You MUST call between March 2 and 13 to find out whether your child was accepted into a program and to accept the invitation. You'll also find out whether your child is on any waiting lists. You won't receive anything in the mail. The number to call is the same as the number you used when applying: (727) 501-0871. If you do not accept an invitation during this period, any invitations you received will be voided.
What do I do if my child is invited to more than one program?
You may choose only one program. Once you make your decision and the acceptance period ends, your child's invitations to any other programs are voided. Your child's name also is removed from any waiting lists.
My child did not get invited to a program, but landed on several waiting lists. What do I do?
If your child is on a waiting list, there is no need to take action. If he or she rises to the top of a waiting list, a representative from the school will call. You may call a school to see whether your child has moved up a list. Waiting lists for elementary and middle school programs stay in place for the 2009-10 school year. Waiting lists for high school programs expire on the 11th day of the second semester.
What else should I know about applying for a special program?
• Because students are invited into a program using a lottery system, their odds of getting in aren't affected by when you apply.
• You don't lose your child's current seat by applying — only if you accept an invitation.
• Priority placement is given to two groups: full-time district employees who apply to get their children into the school where they work, and applicants with siblings who already attend the school and who will be at the school next year. IMPORTANT NOTE: You must call the school before the application period ends to be considered for priority placement.
I heard the district still hasn't approved the elementary school zones for next year. If I don't know what school my child is zoned for, how can I decide whether I need to apply for a special program?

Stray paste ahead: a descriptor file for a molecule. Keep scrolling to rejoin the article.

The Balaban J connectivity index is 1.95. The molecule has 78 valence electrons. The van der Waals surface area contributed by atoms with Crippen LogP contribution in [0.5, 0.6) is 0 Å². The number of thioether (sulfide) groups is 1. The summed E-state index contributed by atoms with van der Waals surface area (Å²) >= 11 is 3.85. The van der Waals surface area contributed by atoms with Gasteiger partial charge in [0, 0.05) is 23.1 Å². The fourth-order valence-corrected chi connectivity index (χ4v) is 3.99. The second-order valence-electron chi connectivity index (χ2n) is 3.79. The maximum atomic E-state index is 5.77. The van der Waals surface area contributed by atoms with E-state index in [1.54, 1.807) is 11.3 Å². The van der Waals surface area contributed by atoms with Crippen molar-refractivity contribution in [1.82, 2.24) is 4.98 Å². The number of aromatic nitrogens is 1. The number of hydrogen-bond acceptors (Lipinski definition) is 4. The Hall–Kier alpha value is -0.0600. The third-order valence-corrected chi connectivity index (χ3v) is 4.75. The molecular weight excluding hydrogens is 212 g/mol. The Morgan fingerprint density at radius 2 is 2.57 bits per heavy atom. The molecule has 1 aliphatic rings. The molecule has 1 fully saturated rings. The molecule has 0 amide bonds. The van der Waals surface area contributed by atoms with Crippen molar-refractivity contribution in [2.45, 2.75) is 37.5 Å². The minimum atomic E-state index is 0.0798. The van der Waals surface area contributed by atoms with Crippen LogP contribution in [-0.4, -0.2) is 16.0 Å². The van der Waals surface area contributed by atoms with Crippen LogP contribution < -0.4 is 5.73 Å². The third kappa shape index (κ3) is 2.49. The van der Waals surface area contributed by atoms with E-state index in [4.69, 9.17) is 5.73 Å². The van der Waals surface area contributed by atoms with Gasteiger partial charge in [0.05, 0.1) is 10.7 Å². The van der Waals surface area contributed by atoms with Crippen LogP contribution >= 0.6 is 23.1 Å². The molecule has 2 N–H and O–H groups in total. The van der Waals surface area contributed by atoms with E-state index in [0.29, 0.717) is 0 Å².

The School Board plans to approve the elementary school zone map on Feb. 10. That leaves you six days to research, attend discovery nights and decide on a special program before the Feb. 16 application deadline. You also can start researching now and even apply. If you later decide you want your child to attend a zoned school, you can effectively cancel it by doing nothing more. By not calling back during the acceptance period, any invitation you receive will be voided. In the meantime, the proposed elementary map for 2009-10 is printed in this special section, as is the new middle school zone map and the high school map.
I can't tell from the maps what my zone school is. How can I find that out?
Through the district's new online zoned school locator. To find it, go to www.pcsb.org and look in the "pcsNews" box. Click on the link, type in your address and hit the search button. On the next screen, click on "Select" to get your zoned middle and high schools, and your proposed zoned elementary school. The system will tell you what your school is under the proposed map. After Feb. 10, when the map is finalized, it will give you a definitive answer.
The district just drew new school zones last year and now it's happening again? Will there ever be a time when I can count on my school zone not changing?
Probably not in the near future. District officials say that declining enrollment could prompt several rezonings in the next few years. The district says it has lost 10,000 students since 2003 and expects to lose an additional 10,000 by 2013. As that happens, the district says it will be forced to "rightsize" by closing more schools, which leads to zones having to be redrawn. So far, only elementary and middle schools have been closed. At some point, the district says, it might have to look at closing a high school.
What if I missed a discovery night? Can I still visit a school?
Most schools will arrange a tour if you call ahead.
Why do we have special programs? Why can't every school be special?
Special programs such as magnet schools are a legacy of the desegregation era and were designed to encourage diversity and fairness by attracting white families into black neighborhoods. That's why many of these programs are in southern Pinellas County, where most of the county's black population lives. As formal desegregation efforts have been phased out in recent years, district officials see special programs as a way to retain racial diversity at some schools, but also as a way to give families a wider array of school choices.